Run of black kitchen base cabinets with wall-mounted boiler above

Energy-efficient boiler improvements

Ways to make energy efficiency improvements to boiler-based home heating systems

By Hugh Metcalf | 21 October 2020

Gas boilers will not be available for new homes from 2025. This move is part of the government’s pledge to reduce the country’s carbon emissions. But is there a way to energy-efficient boiler improvements for those who are unable to switch to low carbon heating. David Holmes of Boiler Guide explains what’s possible.

Close up of gas boiler controls

Ensure you select the most eco setting. Photo: Image: Boiler Guide

Why replace a boiler?

Boiler installations before 2005 may operate using non-condensing technology. If this is your boiler, it may be wasting 30-50 per cent of the fuel it uses. This is bad for the environment as carbon emissions will be high. It also leads to high heating bills. A condensing boiler captures and recycles heat, so that very little is lost. This reduces carbon emissions and leads to lower heating bills. In 2005, it became illegal to install a non-condensing boiler.

Which system do you have?

If you have a boiler, a hot water cylinder in an airing cupboard, and a large tank of cold water in the attic, you have a regular boiler. If you have a boiler and a hot water cylinder but no tank in the attic, you have a system boiler.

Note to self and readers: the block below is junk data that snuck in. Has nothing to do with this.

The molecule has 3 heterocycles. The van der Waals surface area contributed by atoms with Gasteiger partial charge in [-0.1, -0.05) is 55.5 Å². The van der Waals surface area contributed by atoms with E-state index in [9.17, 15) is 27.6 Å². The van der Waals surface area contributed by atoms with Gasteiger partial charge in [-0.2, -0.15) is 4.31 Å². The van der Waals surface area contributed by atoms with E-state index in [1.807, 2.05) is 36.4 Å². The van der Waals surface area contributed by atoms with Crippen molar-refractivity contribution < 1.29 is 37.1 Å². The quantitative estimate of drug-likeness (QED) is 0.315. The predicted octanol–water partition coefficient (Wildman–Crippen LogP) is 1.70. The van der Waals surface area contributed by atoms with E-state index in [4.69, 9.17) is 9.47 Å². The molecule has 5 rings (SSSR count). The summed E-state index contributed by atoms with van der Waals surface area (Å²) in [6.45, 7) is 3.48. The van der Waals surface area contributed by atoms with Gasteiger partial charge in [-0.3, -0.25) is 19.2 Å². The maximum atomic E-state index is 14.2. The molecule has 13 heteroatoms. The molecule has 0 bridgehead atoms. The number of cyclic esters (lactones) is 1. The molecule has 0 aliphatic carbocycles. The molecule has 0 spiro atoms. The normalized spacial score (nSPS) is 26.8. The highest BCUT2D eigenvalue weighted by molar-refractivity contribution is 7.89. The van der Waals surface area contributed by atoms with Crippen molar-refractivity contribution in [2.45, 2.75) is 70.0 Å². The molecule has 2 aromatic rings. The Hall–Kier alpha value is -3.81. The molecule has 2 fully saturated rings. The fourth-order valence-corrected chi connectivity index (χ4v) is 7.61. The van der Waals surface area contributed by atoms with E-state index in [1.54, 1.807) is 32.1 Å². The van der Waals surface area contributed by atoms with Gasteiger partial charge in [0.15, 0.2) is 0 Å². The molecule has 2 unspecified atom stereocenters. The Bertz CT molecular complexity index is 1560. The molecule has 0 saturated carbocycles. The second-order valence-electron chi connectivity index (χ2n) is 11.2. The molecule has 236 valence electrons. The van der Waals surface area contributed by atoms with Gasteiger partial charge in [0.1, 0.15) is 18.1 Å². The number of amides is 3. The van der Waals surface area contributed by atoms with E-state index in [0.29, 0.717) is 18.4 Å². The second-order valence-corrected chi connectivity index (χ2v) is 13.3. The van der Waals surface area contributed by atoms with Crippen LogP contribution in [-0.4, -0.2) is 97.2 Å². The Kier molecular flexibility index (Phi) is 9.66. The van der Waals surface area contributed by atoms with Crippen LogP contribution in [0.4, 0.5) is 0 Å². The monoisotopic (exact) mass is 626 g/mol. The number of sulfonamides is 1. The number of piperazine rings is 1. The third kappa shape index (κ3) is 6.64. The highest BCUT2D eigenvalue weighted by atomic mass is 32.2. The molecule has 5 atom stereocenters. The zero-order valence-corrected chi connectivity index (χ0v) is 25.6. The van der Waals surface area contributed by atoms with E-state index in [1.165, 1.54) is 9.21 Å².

In both scenarios, your boiler produces hot water for the central heating, sending it to the cylinder for storage. While the water is in storage it loses heat, particularly if the cylinder insulation is poor. The cylinder may also include an electric immersion heater that tops up the heat. This can be costly to power and increases your home’s carbon footprint. In essence, neither are an energy-efficient boiler.

Making improvements

Your first option is to insulate the cylinder with lagging, or you could upgrade to a more energy-efficient cylinder. But your home may benefit from switching to a more energy-efficient boiler, known as a combination or combi boiler. A combi boiler is a compact all-in-one unit which takes its cold water supply directly from the mains. This results in a higher water pressure, and water heats on demand. There’s no need for a cylinder, hot water is not sitting around losing heat, and you only heat as much water as you need. But combi boilers are not always suitable for big homes with several bathrooms, as they struggle to supply lots of outlets at the same time.

Upgrade to a condensing boiler

By law, a new boiler must use condensing technology and achieve a minimum efficiency of 92 per cent. So, it only wastes up to 8 per cent of its fuel. In addition, all new boiler installations must include operational time and temperature controls. Combi boilers must have one of the following additional energy-saving features:
Load compensation which modulates the flow temperature from the boiler based on the room temperature. This requires the control and boiler to be able to communicate.
Weather compensation. The ability to modulate the flow temperature from the boiler based on the outdoor temperature.
Smart controls that provide automation and optimisation.
A PFGHRD (Passive Flue Gas Heat Recovery Device).